I remember one moment: darkened bath room, on my knees, fully bare, hands on the tub's edge, warm water streaming down my shoulders and back as I stretched up and moaned through a powerful contraction. That felt right. It felt powerful. It felt true.

I also remember feeling like I needed to vomit.

I remember looking down and seeing a dark spot ooze from my vagina and shouting out to my doula and midwife in concern. It turned out to be blood (and normal), but in the darkened room it was hard to identity.

Then I needed to push. How did I know? Your body knows. The nurses hustled me out of the tub. (Water births are not allowed at this hospital.)

I moved to the bed and climbed up on all fours. I pushed with my contractions probably about three times. And then he was almost there. The midwife instructed me to lie on my side, which felt awkward to me. I agreed to try it for one push. But one push was all it took. It was a mighty one. My midwife told me not to scream, and my doula instructed me to take that screaming energy and push it down inside, making more of a grunt. It worked. He passed through me and into the world. He was quickly covered in a blanket and set on my chest. They didn't even check the sex, just placed him on my chest while the placenta was delivered. So fast. So very fast. Yet no tears, no stitches needed. He latched on perfectly and didn't let go for two hours.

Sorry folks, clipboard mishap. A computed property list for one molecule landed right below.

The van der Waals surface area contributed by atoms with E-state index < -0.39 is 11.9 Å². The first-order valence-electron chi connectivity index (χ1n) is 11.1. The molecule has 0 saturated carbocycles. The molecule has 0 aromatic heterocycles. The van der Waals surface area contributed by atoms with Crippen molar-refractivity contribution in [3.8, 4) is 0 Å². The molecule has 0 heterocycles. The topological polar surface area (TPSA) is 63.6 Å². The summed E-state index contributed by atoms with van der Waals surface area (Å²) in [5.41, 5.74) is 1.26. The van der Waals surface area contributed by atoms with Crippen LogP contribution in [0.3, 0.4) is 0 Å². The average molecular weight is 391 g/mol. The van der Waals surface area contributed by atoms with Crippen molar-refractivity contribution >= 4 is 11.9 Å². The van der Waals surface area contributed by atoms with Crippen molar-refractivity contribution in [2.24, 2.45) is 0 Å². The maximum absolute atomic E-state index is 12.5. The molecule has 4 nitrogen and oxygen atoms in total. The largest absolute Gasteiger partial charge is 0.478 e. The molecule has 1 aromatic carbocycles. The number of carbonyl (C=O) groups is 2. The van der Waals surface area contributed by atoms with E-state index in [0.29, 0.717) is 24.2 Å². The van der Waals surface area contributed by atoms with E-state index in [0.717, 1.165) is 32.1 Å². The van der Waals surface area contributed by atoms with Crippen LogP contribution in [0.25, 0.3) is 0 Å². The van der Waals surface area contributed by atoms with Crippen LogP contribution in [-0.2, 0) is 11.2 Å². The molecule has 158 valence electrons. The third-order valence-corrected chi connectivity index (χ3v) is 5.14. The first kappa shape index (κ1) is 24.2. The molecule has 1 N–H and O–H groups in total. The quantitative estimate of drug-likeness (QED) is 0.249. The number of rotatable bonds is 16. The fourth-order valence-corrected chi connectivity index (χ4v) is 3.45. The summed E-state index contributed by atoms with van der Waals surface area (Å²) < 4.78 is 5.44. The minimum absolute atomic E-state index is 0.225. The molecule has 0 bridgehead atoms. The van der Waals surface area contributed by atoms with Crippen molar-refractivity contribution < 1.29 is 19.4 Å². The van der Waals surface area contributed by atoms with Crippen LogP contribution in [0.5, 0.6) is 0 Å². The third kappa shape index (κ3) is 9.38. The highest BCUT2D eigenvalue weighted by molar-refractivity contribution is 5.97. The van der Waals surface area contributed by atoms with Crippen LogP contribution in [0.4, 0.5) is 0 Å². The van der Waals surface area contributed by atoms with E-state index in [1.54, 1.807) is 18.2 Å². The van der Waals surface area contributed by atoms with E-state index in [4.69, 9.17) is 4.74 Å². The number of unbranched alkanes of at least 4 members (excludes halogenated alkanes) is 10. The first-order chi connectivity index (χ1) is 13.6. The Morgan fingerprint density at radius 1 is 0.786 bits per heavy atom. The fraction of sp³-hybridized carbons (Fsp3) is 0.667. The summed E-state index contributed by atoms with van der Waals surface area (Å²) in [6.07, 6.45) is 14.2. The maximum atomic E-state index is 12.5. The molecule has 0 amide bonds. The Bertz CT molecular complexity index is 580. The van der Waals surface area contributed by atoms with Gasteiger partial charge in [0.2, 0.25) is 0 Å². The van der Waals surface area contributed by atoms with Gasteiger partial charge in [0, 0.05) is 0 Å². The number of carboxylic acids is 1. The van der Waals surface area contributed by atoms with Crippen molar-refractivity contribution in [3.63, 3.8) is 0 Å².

As I "finish" this entry, Leo is sleeping in the swing. He is three-and-a-half months old. His sister is out with their father shopping for a new car. I am sipping my jasmine green tea and waiting for him to wake up so that I can take him in my arms and breathe deeply again.

Truly I can hardly believe that this little guy, who is growing at a tremendous rate, is here. He arrived so very fast. And he is growing so very fast. And I can't believe I named him Lenard. I am sure that he will carry it well.

(finally posted on October 13th, 2009)


RĂ©ka Albert said...

Such a powerful story!

I hope the GBS issue was solved with the one dose of antibiotics and Leo did not need the extra procedures.

How did Izabella react to Leo? How is their relationship now?

J.K.Kelley said...

I did not get the dosage necessary before the birth. Leo had to have blood extracted for the test. It was negative.

It turned out the "extra" time in the hospital was okay. I got some alone time with Leo. Izabella handled the transition just fine thanks to our awesome nanny and her father.

These days she is still very much in love with "baby." I have heard that the conflicts might start when he becomes mobile (and can invade her space/toys).